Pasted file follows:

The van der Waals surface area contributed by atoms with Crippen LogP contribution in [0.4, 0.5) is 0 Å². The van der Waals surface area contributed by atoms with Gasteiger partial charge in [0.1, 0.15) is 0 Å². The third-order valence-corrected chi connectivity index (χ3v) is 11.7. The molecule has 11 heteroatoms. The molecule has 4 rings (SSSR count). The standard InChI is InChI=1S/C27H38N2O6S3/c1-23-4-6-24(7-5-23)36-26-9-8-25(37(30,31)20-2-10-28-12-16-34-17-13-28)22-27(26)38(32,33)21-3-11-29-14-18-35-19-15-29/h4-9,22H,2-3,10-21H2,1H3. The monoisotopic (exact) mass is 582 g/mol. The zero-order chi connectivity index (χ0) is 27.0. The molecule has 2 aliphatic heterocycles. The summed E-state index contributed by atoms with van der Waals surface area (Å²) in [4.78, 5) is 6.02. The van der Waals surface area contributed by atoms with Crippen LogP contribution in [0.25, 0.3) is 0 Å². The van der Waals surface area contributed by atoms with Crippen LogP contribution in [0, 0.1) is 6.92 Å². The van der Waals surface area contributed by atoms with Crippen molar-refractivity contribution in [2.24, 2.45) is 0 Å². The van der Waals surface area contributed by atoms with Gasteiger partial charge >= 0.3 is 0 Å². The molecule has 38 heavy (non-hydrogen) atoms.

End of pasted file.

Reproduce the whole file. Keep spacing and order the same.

The van der Waals surface area contributed by atoms with Crippen LogP contribution in [0.4, 0.5) is 0 Å². The van der Waals surface area contributed by atoms with Gasteiger partial charge in [0.1, 0.15) is 0 Å². The third-order valence-corrected chi connectivity index (χ3v) is 11.7. The molecule has 11 heteroatoms. The molecule has 4 rings (SSSR count). The standard InChI is InChI=1S/C27H38N2O6S3/c1-23-4-6-24(7-5-23)36-26-9-8-25(37(30,31)20-2-10-28-12-16-34-17-13-28)22-27(26)38(32,33)21-3-11-29-14-18-35-19-15-29/h4-9,22H,2-3,10-21H2,1H3. The monoisotopic (exact) mass is 582 g/mol. The zero-order chi connectivity index (χ0) is 27.0. The molecule has 2 aliphatic heterocycles. The summed E-state index contributed by atoms with van der Waals surface area (Å²) in [4.78, 5) is 6.02. The van der Waals surface area contributed by atoms with Crippen LogP contribution in [0.25, 0.3) is 0 Å². The van der Waals surface area contributed by atoms with Crippen LogP contribution in [0, 0.1) is 6.92 Å². The van der Waals surface area contributed by atoms with Crippen molar-refractivity contribution in [2.24, 2.45) is 0 Å². The van der Waals surface area contributed by atoms with Gasteiger partial charge >= 0.3 is 0 Å². The molecule has 38 heavy (non-hydrogen) atoms.